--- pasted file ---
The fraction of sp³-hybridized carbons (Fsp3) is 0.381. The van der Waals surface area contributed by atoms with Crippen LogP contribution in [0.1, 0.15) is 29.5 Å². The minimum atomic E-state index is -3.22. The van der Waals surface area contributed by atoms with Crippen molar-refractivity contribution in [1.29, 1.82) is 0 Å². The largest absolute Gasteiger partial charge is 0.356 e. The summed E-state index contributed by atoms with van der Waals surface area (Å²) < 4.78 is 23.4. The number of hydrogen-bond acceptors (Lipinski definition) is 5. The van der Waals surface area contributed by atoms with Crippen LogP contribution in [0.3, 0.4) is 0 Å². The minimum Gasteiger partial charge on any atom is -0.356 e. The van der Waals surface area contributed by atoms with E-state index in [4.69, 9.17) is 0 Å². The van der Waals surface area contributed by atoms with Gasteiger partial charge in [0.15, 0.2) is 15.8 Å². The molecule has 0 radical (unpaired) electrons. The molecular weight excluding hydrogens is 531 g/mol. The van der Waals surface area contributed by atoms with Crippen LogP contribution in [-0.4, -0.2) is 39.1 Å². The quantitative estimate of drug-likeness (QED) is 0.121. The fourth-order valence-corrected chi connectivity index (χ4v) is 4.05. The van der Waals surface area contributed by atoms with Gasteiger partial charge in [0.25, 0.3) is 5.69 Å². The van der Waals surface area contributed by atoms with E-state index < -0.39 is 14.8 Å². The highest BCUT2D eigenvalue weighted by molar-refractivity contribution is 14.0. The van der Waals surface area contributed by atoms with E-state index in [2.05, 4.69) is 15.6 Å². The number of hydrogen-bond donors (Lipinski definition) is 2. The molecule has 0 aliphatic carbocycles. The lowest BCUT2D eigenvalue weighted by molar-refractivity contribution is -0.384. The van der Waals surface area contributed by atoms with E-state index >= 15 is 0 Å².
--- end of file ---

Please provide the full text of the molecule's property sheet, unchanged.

The fraction of sp³-hybridized carbons (Fsp3) is 0.381. The van der Waals surface area contributed by atoms with Crippen LogP contribution in [0.1, 0.15) is 29.5 Å². The minimum atomic E-state index is -3.22. The van der Waals surface area contributed by atoms with Crippen molar-refractivity contribution in [1.29, 1.82) is 0 Å². The largest absolute Gasteiger partial charge is 0.356 e. The summed E-state index contributed by atoms with van der Waals surface area (Å²) < 4.78 is 23.4. The number of hydrogen-bond acceptors (Lipinski definition) is 5. The van der Waals surface area contributed by atoms with Crippen LogP contribution in [0.3, 0.4) is 0 Å². The minimum Gasteiger partial charge on any atom is -0.356 e. The van der Waals surface area contributed by atoms with E-state index in [4.69, 9.17) is 0 Å². The van der Waals surface area contributed by atoms with Gasteiger partial charge in [0.15, 0.2) is 15.8 Å². The molecule has 0 radical (unpaired) electrons. The molecular weight excluding hydrogens is 531 g/mol. The van der Waals surface area contributed by atoms with Crippen LogP contribution in [-0.4, -0.2) is 39.1 Å². The quantitative estimate of drug-likeness (QED) is 0.121. The fourth-order valence-corrected chi connectivity index (χ4v) is 4.05. The van der Waals surface area contributed by atoms with Gasteiger partial charge in [0.25, 0.3) is 5.69 Å². The van der Waals surface area contributed by atoms with E-state index < -0.39 is 14.8 Å². The highest BCUT2D eigenvalue weighted by molar-refractivity contribution is 14.0. The van der Waals surface area contributed by atoms with E-state index in [2.05, 4.69) is 15.6 Å². The number of hydrogen-bond donors (Lipinski definition) is 2. The molecule has 0 aliphatic carbocycles. The lowest BCUT2D eigenvalue weighted by molar-refractivity contribution is -0.384. The van der Waals surface area contributed by atoms with E-state index >= 15 is 0 Å².